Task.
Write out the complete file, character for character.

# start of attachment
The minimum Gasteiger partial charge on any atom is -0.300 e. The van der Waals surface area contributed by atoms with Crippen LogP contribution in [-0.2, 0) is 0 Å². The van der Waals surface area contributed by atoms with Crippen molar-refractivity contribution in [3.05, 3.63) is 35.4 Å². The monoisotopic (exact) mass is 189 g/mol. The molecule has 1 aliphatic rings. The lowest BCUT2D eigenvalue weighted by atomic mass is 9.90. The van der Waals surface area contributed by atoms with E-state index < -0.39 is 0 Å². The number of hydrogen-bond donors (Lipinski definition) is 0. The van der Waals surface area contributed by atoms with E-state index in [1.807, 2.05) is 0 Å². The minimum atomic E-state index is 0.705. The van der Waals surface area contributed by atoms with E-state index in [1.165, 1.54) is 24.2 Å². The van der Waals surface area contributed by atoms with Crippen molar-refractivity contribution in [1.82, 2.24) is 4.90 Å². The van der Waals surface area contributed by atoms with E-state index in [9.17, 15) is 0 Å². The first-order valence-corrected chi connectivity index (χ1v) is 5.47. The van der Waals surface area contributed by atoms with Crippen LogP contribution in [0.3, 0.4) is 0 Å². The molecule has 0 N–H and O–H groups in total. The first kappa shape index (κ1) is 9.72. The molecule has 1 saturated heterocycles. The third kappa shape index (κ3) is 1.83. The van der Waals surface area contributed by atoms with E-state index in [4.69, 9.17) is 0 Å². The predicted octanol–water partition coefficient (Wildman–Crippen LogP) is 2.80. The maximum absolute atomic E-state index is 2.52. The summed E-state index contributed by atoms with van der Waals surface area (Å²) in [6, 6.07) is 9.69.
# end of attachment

The minimum Gasteiger partial charge on any atom is -0.300 e. The van der Waals surface area contributed by atoms with Crippen LogP contribution in [-0.2, 0) is 0 Å². The van der Waals surface area contributed by atoms with Crippen molar-refractivity contribution in [3.05, 3.63) is 35.4 Å². The monoisotopic (exact) mass is 189 g/mol. The molecule has 1 aliphatic rings. The lowest BCUT2D eigenvalue weighted by atomic mass is 9.90. The van der Waals surface area contributed by atoms with E-state index < -0.39 is 0 Å². The number of hydrogen-bond donors (Lipinski definition) is 0. The van der Waals surface area contributed by atoms with E-state index in [1.807, 2.05) is 0 Å². The minimum atomic E-state index is 0.705. The van der Waals surface area contributed by atoms with E-state index in [1.165, 1.54) is 24.2 Å². The van der Waals surface area contributed by atoms with Crippen molar-refractivity contribution in [1.82, 2.24) is 4.90 Å². The van der Waals surface area contributed by atoms with E-state index in [9.17, 15) is 0 Å². The first-order valence-corrected chi connectivity index (χ1v) is 5.47. The van der Waals surface area contributed by atoms with Crippen LogP contribution in [0.3, 0.4) is 0 Å². The molecule has 0 N–H and O–H groups in total. The first kappa shape index (κ1) is 9.72. The molecule has 1 saturated heterocycles. The third kappa shape index (κ3) is 1.83. The van der Waals surface area contributed by atoms with E-state index in [4.69, 9.17) is 0 Å². The predicted octanol–water partition coefficient (Wildman–Crippen LogP) is 2.80. The maximum absolute atomic E-state index is 2.52. The summed E-state index contributed by atoms with van der Waals surface area (Å²) in [6, 6.07) is 9.69.